Table 1: Details of the clinical grading scale of Böstman et al.

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Surgical technique

The patients are operated under general or spinal anesthesia with tourniquet control [Figure 1].[4] Patient is placed supine on the operating table with knee flexed to 60° to ease access to the medial aspect of knee. Ankle and foot are also cleaned and painted and care is taken not to cover them with drapes so that alignment of lower limb could be easily determined intraoperatively.
Figure 1: (a) Intra-operative photograph showing “V” marked over adductor tubercle. The longer anterior arm is placed at right angles to shorter posterior arm. The shorter posterior arm is advantageous as the posterior cortex is stronger than anterior cortex and better resists the backward rotatory pull of gastrocnemius, (b) the proximal “V” fragment (arrow) wedges into the distal metaphyseal bone providing inherent stability, (c) the bone graft obtained from nibbling of proximal “V” fragment is added to posterior and lateral parts of osteotomy after fixation with Kirschner wires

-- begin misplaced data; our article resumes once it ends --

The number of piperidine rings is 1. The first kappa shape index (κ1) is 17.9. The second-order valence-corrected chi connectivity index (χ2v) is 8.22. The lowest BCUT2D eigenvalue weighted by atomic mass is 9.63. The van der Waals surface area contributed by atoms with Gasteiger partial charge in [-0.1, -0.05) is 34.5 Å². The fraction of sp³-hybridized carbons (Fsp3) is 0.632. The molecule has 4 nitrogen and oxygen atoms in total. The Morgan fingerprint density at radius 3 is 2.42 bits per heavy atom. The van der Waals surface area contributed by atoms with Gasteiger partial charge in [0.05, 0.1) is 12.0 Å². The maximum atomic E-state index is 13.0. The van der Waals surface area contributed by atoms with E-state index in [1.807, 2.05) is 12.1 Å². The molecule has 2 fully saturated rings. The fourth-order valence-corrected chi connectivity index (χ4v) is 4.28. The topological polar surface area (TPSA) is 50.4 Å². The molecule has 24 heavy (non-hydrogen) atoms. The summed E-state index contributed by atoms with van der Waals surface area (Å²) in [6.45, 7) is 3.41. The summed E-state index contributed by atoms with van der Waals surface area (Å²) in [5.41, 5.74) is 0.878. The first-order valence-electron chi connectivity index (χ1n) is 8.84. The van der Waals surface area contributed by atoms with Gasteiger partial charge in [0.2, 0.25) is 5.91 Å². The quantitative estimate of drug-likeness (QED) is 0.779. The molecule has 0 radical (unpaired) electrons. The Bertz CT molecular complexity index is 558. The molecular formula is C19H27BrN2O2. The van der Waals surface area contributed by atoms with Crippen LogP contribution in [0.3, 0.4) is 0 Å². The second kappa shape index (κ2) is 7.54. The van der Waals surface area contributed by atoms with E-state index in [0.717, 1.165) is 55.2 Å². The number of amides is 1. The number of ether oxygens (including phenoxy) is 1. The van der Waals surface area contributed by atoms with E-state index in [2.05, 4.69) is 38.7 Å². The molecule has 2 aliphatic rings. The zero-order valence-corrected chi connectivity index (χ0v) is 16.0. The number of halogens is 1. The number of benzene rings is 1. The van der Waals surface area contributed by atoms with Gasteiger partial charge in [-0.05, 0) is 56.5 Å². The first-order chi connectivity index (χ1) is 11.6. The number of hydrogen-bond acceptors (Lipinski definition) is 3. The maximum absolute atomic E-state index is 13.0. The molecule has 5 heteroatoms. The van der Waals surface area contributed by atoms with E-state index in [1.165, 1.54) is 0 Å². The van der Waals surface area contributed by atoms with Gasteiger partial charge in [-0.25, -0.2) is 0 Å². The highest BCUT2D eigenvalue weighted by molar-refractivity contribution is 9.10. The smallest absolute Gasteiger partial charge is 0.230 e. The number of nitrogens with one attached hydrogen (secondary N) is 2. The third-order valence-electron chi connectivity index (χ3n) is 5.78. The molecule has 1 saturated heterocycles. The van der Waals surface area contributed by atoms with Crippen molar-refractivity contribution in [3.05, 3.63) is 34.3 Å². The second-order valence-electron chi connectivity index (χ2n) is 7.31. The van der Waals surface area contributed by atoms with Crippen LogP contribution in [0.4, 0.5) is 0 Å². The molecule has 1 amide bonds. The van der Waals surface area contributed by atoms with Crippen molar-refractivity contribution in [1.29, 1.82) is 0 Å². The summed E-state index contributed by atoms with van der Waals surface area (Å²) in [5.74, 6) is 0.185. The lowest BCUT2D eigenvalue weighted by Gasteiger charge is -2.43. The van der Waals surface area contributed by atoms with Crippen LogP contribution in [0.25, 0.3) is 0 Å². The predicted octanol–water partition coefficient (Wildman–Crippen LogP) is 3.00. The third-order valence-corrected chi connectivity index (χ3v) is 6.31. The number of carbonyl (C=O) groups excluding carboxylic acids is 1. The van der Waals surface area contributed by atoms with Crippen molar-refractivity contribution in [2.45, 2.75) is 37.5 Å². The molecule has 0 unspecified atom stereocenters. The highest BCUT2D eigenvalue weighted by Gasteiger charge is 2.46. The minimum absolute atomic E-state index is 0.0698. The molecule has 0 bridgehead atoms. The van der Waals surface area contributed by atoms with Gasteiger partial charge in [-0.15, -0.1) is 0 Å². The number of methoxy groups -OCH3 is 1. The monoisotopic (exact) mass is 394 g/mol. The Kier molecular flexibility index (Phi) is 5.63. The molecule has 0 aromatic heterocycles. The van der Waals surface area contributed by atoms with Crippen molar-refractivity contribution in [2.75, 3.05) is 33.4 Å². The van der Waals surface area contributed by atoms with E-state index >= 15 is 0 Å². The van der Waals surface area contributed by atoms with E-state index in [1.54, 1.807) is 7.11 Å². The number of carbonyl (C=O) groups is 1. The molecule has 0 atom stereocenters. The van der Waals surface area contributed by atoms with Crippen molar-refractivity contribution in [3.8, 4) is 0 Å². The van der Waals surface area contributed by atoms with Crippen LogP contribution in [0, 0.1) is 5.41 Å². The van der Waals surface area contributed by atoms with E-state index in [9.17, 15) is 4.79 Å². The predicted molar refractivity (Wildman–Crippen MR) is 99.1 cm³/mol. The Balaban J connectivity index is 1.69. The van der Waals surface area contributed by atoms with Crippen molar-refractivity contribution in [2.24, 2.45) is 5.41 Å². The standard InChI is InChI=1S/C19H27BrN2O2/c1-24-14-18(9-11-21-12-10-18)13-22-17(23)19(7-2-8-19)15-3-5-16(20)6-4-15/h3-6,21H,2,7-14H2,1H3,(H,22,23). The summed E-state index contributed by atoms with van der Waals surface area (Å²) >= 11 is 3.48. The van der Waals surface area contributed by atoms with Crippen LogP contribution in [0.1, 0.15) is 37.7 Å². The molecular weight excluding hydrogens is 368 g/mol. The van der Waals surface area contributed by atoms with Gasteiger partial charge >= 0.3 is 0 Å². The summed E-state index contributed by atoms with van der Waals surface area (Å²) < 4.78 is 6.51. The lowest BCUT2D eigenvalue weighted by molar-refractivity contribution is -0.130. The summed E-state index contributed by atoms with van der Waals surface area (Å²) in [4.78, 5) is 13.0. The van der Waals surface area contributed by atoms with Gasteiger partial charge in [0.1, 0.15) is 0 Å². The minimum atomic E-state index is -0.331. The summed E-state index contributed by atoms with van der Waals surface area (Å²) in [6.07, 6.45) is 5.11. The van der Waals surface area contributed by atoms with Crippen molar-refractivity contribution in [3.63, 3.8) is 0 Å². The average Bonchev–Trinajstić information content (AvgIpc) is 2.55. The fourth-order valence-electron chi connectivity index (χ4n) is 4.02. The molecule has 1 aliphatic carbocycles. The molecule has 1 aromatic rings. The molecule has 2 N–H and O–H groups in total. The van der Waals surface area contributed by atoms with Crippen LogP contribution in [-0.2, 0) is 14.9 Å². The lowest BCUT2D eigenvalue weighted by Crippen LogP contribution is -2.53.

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A medial longitudinal incision of about 6–8 cm (starting 2 cm from medial joint line of knee overlying adductor tubercle) is given over medial aspect of distal thigh. Deep fascia is exposed and incised. Vastus medialis is identified and elevated anteriorly from the edge. Periosteum overlying the distal medial femoral metaphysis is incised vertically and elevated subperiosteally to expose the metaphysis. After identifying the adductor tubercle, a “V” is marked with the apex over it. Both the limbs of “V” are at right angle to each other [Figure 1]a. The posterior limb is made shorter than anterior limb to counter the backward rotator forces imposed by the pull of the gastrocnemius. With an oscillating saw, an incomplete osteotomy sparing the lateral femoral cortex is made over the marked “V.” The uncut lateral cortex is then cut carefully using a hand-held osteotome to avoid disruption of the lateral periosteum and soft tissue injury. A small part of the bone from the medial cortex (anterior and posteriorly from proximal femoral fragment) is nibbled using a fine-tipped bone nibbler along the osteotomized border and preserved. This is important as it allows the narrower proximal femoral diaphyseal side to penetrate the relatively wider distal metaphysis after correction [Figure 1]b. Once the osteotomy is completed, deformity is corrected with a manual varus force with knee in full extension. Through medial penetration and crushing of cancellous bone, correction of the coronal plane deformity is achieved. The knee alignment achieved can be confirmed under image intensifier and changes made with gentle pressure over proximal thigh and leg region, if required. The osteotomy site is then fixed with two thick Kirschner wires from medial femoral condyle crossing the osteotomy site and engaging the lateral cortex of the proximal fragment. Bone graft (bone nibbled out from proximal edge) is packed over the posterior aspect of osteotomy site [Figure 1]c. Wound is closed in layers. A high groin above knee cast is applied with knee in full extension.